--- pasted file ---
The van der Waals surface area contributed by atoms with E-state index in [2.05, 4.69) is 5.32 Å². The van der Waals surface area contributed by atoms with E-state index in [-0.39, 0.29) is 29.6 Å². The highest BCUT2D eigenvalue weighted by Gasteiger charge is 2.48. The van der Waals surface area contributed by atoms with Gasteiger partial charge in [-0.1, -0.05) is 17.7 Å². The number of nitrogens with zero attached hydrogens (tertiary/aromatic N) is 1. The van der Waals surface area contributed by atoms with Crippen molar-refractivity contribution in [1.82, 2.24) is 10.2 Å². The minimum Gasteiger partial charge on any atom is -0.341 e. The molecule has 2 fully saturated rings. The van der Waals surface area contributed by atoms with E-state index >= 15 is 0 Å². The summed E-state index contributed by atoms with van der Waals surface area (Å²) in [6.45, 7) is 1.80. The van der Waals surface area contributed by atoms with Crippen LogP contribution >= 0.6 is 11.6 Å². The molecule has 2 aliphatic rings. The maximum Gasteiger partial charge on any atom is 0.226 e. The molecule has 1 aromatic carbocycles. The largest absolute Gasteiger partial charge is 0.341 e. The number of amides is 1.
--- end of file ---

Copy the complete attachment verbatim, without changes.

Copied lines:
The van der Waals surface area contributed by atoms with E-state index in [2.05, 4.69) is 5.32 Å². The van der Waals surface area contributed by atoms with E-state index in [-0.39, 0.29) is 29.6 Å². The highest BCUT2D eigenvalue weighted by Gasteiger charge is 2.48. The van der Waals surface area contributed by atoms with Gasteiger partial charge in [-0.1, -0.05) is 17.7 Å². The number of nitrogens with zero attached hydrogens (tertiary/aromatic N) is 1. The van der Waals surface area contributed by atoms with Crippen molar-refractivity contribution in [1.82, 2.24) is 10.2 Å². The minimum Gasteiger partial charge on any atom is -0.341 e. The molecule has 2 fully saturated rings. The van der Waals surface area contributed by atoms with E-state index >= 15 is 0 Å². The summed E-state index contributed by atoms with van der Waals surface area (Å²) in [6.45, 7) is 1.80. The van der Waals surface area contributed by atoms with Crippen LogP contribution >= 0.6 is 11.6 Å². The molecule has 2 aliphatic rings. The maximum Gasteiger partial charge on any atom is 0.226 e. The molecule has 1 aromatic carbocycles. The largest absolute Gasteiger partial charge is 0.341 e. The number of amides is 1.